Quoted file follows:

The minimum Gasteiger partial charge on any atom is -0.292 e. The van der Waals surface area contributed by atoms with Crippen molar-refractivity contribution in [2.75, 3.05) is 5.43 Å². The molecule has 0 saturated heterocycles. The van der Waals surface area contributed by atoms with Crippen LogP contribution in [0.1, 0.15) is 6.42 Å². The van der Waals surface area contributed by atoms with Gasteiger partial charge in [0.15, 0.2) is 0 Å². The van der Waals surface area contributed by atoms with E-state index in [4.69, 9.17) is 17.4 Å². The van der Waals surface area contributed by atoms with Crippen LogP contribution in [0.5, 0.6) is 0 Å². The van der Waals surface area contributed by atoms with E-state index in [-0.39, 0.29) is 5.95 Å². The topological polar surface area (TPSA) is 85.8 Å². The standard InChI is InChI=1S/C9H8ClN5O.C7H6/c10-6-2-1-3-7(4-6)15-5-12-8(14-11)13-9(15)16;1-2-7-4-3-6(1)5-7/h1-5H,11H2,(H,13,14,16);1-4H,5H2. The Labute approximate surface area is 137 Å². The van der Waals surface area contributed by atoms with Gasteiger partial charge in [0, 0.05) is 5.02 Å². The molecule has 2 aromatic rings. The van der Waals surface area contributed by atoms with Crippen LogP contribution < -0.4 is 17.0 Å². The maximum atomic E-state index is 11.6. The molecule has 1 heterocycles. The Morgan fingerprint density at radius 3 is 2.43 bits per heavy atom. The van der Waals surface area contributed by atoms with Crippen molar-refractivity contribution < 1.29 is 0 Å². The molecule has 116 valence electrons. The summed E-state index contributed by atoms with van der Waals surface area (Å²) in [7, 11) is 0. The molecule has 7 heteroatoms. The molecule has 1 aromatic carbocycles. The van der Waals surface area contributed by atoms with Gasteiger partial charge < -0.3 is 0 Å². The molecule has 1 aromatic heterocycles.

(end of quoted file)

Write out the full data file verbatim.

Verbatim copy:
The minimum Gasteiger partial charge on any atom is -0.292 e. The van der Waals surface area contributed by atoms with Crippen molar-refractivity contribution in [2.75, 3.05) is 5.43 Å². The molecule has 0 saturated heterocycles. The van der Waals surface area contributed by atoms with Crippen LogP contribution in [0.1, 0.15) is 6.42 Å². The van der Waals surface area contributed by atoms with Gasteiger partial charge in [0.15, 0.2) is 0 Å². The van der Waals surface area contributed by atoms with E-state index in [4.69, 9.17) is 17.4 Å². The van der Waals surface area contributed by atoms with Crippen LogP contribution in [0.5, 0.6) is 0 Å². The van der Waals surface area contributed by atoms with E-state index in [-0.39, 0.29) is 5.95 Å². The topological polar surface area (TPSA) is 85.8 Å². The standard InChI is InChI=1S/C9H8ClN5O.C7H6/c10-6-2-1-3-7(4-6)15-5-12-8(14-11)13-9(15)16;1-2-7-4-3-6(1)5-7/h1-5H,11H2,(H,13,14,16);1-4H,5H2. The Labute approximate surface area is 137 Å². The van der Waals surface area contributed by atoms with Gasteiger partial charge in [0, 0.05) is 5.02 Å². The molecule has 2 aromatic rings. The van der Waals surface area contributed by atoms with Crippen LogP contribution < -0.4 is 17.0 Å². The maximum atomic E-state index is 11.6. The molecule has 1 heterocycles. The Morgan fingerprint density at radius 3 is 2.43 bits per heavy atom. The van der Waals surface area contributed by atoms with Crippen molar-refractivity contribution < 1.29 is 0 Å². The molecule has 116 valence electrons. The summed E-state index contributed by atoms with van der Waals surface area (Å²) in [7, 11) is 0. The molecule has 7 heteroatoms. The molecule has 1 aromatic carbocycles. The van der Waals surface area contributed by atoms with Gasteiger partial charge < -0.3 is 0 Å². The molecule has 1 aromatic heterocycles.